Ideal homes, 1918-39: domestic design and suburban modernism

Research output: Book/ReportMonographpeer-review


This book explores the aspirations and tastes of new suburban communities in interwar England for domestic architecture and design that was both modern and nostalgic. It investigates the ways in which new suburban class and gender identities were forged in the architecture, design and decoration of the home, through choices such as ebony elephants placed on mantelpieces and modern Easiwork dressers in kitchens. Ultimately, it argues that a specifically suburban modernism emerged, which looked to both past and future for inspiration. Thus the interwar 'ideal' home was both a retreat from the outside world and a site of change and experimentation. The book also examines how the interwar home is lived in today. It will appeal to academics and students in design and social and cultural history, as well as a wider readership curious about interwar homes.

Chapter 1: The interwar house: Ideal homes and domestic design
Chapter 2: Suburban: Class, gender and homeownership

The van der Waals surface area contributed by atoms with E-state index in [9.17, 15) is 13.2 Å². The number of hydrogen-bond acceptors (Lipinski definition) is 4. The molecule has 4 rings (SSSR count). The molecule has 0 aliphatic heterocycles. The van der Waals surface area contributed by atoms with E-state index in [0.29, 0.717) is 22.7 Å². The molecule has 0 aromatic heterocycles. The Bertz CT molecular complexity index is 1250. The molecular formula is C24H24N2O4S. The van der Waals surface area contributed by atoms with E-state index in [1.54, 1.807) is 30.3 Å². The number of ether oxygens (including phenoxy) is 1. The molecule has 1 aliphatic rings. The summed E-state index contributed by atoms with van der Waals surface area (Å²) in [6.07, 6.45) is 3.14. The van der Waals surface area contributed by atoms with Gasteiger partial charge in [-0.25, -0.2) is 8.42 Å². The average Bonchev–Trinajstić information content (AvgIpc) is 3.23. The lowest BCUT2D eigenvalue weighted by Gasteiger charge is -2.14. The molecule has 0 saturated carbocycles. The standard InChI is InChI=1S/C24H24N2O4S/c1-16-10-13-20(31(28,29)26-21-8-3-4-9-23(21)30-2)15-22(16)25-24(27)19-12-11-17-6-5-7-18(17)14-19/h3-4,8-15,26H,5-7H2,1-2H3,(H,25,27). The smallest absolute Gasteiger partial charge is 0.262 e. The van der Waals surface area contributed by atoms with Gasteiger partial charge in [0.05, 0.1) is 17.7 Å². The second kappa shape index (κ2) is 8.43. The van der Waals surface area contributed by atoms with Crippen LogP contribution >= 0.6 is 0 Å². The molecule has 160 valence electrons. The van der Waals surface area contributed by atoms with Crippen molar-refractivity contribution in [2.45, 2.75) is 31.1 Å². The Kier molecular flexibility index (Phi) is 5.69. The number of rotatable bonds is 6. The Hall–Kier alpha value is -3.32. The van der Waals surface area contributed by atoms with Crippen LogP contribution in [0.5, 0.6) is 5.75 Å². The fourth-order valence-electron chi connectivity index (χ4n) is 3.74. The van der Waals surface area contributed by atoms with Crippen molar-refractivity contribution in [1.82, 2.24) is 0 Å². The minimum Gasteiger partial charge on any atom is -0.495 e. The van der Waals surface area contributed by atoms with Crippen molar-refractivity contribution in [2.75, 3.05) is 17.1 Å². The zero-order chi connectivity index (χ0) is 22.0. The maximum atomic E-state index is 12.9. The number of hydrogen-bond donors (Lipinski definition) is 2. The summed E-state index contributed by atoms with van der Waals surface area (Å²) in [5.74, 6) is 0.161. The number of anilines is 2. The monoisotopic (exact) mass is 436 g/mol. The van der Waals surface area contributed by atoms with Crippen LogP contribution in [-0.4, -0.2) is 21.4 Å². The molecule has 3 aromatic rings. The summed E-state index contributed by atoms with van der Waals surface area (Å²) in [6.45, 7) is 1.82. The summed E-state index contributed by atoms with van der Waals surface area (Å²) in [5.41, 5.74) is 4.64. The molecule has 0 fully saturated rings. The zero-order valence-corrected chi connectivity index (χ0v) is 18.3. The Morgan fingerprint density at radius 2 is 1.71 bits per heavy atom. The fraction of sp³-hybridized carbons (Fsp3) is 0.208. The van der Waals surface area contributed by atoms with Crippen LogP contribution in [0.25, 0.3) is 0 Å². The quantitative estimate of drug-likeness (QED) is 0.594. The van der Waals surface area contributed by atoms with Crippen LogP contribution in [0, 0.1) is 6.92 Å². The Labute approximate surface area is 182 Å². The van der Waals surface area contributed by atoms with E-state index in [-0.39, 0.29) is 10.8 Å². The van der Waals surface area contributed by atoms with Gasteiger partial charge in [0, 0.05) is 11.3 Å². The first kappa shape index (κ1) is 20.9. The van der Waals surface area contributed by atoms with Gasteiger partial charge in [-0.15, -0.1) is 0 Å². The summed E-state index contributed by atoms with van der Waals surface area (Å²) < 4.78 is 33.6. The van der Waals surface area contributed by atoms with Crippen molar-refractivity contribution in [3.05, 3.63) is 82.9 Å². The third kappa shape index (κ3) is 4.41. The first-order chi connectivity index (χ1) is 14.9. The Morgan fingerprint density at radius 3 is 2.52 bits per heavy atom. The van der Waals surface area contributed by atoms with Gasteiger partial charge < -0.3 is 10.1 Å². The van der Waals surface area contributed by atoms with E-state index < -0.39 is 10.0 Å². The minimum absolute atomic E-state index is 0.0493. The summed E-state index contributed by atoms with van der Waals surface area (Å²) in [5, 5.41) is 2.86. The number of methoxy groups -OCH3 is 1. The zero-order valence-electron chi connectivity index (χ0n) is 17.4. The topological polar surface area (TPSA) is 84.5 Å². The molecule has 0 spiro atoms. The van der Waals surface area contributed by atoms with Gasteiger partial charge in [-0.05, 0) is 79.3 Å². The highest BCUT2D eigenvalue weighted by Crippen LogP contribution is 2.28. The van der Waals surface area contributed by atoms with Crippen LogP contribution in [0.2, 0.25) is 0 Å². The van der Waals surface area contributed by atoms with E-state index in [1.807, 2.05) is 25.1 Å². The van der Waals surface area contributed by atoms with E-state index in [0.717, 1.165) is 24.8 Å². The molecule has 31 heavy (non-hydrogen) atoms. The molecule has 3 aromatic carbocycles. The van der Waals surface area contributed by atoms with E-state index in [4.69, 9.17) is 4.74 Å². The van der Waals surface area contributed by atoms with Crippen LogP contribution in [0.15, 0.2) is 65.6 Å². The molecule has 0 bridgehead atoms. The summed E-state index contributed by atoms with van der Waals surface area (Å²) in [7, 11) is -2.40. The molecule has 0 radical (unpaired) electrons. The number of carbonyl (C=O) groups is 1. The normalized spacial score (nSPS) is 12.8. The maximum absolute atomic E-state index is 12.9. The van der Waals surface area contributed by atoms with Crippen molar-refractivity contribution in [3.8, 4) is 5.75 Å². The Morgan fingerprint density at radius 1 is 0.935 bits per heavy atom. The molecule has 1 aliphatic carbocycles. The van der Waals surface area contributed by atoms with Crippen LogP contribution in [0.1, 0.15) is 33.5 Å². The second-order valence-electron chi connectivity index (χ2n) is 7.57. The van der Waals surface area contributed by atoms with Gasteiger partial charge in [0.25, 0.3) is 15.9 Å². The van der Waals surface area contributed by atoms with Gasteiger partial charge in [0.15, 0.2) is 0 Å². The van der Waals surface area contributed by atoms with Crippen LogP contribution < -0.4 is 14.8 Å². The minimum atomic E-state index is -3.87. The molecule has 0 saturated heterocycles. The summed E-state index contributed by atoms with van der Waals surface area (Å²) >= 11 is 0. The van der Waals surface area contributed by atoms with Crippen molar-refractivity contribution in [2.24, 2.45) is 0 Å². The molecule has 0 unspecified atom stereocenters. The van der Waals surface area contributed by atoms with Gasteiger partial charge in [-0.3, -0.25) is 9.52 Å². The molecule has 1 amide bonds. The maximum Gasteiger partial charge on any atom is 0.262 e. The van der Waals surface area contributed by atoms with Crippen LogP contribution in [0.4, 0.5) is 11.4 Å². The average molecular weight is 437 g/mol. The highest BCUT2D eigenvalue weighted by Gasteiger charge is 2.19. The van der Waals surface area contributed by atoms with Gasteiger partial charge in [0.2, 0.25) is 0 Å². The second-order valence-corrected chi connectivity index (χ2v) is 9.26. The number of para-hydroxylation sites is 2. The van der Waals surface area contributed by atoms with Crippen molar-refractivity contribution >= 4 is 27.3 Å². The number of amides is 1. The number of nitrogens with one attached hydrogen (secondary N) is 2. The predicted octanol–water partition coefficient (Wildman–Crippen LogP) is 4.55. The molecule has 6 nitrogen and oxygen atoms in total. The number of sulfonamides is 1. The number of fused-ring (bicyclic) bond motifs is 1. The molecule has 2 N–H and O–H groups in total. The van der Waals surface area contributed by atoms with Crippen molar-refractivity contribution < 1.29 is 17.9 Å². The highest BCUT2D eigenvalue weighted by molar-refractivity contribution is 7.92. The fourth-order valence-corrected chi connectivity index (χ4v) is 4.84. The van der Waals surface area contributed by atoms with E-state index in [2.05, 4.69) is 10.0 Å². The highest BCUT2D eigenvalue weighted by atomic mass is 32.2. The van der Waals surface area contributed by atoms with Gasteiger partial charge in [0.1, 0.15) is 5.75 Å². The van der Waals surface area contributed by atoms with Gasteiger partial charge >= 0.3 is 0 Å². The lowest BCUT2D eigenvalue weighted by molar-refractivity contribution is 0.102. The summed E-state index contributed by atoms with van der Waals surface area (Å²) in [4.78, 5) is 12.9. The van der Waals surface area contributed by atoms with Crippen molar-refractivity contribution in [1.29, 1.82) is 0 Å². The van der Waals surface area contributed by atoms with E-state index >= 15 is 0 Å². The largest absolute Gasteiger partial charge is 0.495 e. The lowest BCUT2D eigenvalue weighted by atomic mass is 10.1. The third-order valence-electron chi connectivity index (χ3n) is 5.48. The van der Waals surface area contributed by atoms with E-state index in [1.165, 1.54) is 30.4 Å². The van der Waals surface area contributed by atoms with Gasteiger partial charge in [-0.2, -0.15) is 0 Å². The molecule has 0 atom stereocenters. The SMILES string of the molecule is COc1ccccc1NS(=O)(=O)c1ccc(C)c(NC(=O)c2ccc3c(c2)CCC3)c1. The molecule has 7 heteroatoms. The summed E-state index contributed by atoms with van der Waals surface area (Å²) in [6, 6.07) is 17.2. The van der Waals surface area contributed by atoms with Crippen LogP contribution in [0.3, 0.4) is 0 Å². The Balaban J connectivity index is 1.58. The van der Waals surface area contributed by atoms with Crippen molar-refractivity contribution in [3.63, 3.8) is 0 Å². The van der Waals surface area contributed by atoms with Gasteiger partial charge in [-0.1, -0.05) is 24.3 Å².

Chapter 3: Modernisms: ‘Good’ design and ‘bad’ design
Chapter 4: Efficiency: Labour-saving and the professional housewife
Chapter 5: Nostalgia: The Tudorbethan semi and the detritus of Empire
Chapter 6: Afterword: Modernising the interwar home
Original languageEnglish
Place of PublicationManchester
PublisherManchester University Press
Number of pages272
ISBN (Electronic)978-1-5261-2657-3
ISBN (Print)978-0-7190-6885-0, 978-0-7190-6884-3
Publication statusPublished - Mar 2018

Publication series

NameStudies in Design and Material Culture
PublisherManchester University Press


  • home
  • suburbia
  • housing
  • housing boom
  • housing market
  • interwar Britain
  • architecture
  • design
  • decoration
  • decorative arts
  • furniture history
  • interior design


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